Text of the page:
After the recent events in the banking sector, more financial services firms may turn to enterprise risk management, says Gordon Burnes
In the wake of recent high profile stories of mismanaged risk, including the failure of Northern Rock, the rapid fall of Wall Street firm Bear Stearns and the rogue trading scandal at Société Genérale, many financial services companies are rethinking their risk management approaches. While managing the risk versus reward trade-off has always been at the core of a financial services company’s business, companies are adopting new strategies to address the kinds of failures that have characterised recent times, and many are coming to the conclusion that they need to better integrate the risk management functions across their companies.
This rethinking of risk management strategies is driven in part by the spectre of increased oversight from the regulatory agencies that govern the financial services sector. On 16 April 2008, the European Commission announced that it would be seeking public comment on possible changes to the Capital Requirements Directive (CRD). Among other things, the focus will be on ‘hybrid capital instruments’ and ‘supervisory relationships’. The results are expected in autumn. Companies are eager to avoid a wave of regulatory change and so are taking active steps to adjust their risk management strategies to address the current risk landscape.
The Senior Supervisors Group, a committee of UK, German, Spanish, French and US regulators of the Bank for International Settlements, recently studied how the largest banks in Europe and the US handled the market turbulence associated with exposure to US mortgage-backed securities. Observations on Risk Management Practices during the Recent Market Turbulence notes that ‘firms that avoided problems demonstrated a comprehensive approach to viewing firm-wide exposures to risk, sharing quantitative and qualitative information more effectively across the firm and engaging in more effective dialogue across the management team.’
It would be overly simplistic to argue that just a view of firm-wide exposures to risk will save a company from realised risk, and clearly, there were many causes of the recent credit crisis and many to blame in the handling of the subsequent events. In its recent summary findings of its handling of Northern Rock, the UK Financial Services Authority (FSA) bluntly admitted that it could improve on many of its internal processes. But regulatory agencies should address systemic risk; the onus is on individual firms to manage their internal risk.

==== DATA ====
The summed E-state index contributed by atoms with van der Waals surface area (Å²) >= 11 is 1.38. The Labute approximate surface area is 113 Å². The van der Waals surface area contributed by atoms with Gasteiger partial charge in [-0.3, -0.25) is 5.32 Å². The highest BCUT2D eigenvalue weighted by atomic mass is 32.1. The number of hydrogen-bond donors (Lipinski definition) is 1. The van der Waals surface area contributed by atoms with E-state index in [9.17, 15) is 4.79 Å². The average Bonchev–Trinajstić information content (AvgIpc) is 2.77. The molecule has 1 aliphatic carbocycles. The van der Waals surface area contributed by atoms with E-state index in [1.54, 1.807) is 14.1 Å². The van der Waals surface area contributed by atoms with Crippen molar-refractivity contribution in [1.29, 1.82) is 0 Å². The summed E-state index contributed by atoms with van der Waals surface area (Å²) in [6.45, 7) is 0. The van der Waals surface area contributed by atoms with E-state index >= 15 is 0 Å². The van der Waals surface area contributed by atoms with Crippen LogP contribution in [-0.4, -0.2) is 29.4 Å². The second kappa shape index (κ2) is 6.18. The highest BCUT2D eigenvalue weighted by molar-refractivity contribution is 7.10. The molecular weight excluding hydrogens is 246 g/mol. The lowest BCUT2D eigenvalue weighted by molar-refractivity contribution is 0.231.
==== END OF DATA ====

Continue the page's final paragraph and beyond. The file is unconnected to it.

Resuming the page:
At other times, internal control failures or poor policy are to blame. Apparently, Jérôme Kerviel, the rogue trader who cost Société Genérale €4.9bn, never took vacation days in 2007, a typical control policy for traders. This is just one of the controls he allegedly was able to circumvent. In another high profile operational failure, the UK retail bank HSBC lost the names of 370,000 customers when a disk that was sent through the post never arrived at its destination. While the disk did not contain bank account details or addresses, the incident was an embarrassment nevertheless. As these two events illustrate, it is critical to ensure a company’s key risks are being mitigated by effective controls and that policy violations are flagged for inspection at the highest level of the organisation. This inspection is just good governance.
Nevertheless, many companies are thinking about a more strategic approach to how they manage risk in the business and are paying particular attention to what the Senior Supervisors Group noted about the companies that escaped the worst of the subprime crisis: that they had a view of ‘firm-wide exposures to risk’. In order to accomplish this firm-wide view, many companies are focusing on their organisational structure and enterprise risk management (ERM) programmes.
Rationale for integration